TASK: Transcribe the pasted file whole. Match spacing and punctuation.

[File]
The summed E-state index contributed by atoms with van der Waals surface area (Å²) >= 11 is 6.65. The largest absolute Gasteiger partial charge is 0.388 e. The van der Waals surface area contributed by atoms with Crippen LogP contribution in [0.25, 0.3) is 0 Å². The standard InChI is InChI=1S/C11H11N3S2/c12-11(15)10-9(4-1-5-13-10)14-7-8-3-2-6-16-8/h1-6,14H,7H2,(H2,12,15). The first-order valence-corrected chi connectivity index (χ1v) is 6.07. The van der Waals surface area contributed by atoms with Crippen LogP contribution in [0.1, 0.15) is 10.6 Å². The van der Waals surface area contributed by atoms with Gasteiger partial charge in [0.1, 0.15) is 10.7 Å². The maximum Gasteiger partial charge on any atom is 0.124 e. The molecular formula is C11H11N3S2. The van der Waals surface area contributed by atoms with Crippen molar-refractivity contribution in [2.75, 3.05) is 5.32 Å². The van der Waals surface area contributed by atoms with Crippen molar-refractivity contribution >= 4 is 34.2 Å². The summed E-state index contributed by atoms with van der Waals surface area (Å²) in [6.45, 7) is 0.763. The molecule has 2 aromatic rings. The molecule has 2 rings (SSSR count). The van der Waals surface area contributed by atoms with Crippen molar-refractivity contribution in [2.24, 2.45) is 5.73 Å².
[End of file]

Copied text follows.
The summed E-state index contributed by atoms with van der Waals surface area (Å²) >= 11 is 6.65. The largest absolute Gasteiger partial charge is 0.388 e. The van der Waals surface area contributed by atoms with Crippen LogP contribution in [0.25, 0.3) is 0 Å². The standard InChI is InChI=1S/C11H11N3S2/c12-11(15)10-9(4-1-5-13-10)14-7-8-3-2-6-16-8/h1-6,14H,7H2,(H2,12,15). The first-order valence-corrected chi connectivity index (χ1v) is 6.07. The van der Waals surface area contributed by atoms with Crippen LogP contribution in [0.1, 0.15) is 10.6 Å². The van der Waals surface area contributed by atoms with Gasteiger partial charge in [0.1, 0.15) is 10.7 Å². The maximum Gasteiger partial charge on any atom is 0.124 e. The molecular formula is C11H11N3S2. The van der Waals surface area contributed by atoms with Crippen molar-refractivity contribution in [2.75, 3.05) is 5.32 Å². The van der Waals surface area contributed by atoms with Crippen molar-refractivity contribution >= 4 is 34.2 Å². The summed E-state index contributed by atoms with van der Waals surface area (Å²) in [6.45, 7) is 0.763. The molecule has 2 aromatic rings. The molecule has 2 rings (SSSR count). The van der Waals surface area contributed by atoms with Crippen molar-refractivity contribution in [2.24, 2.45) is 5.73 Å².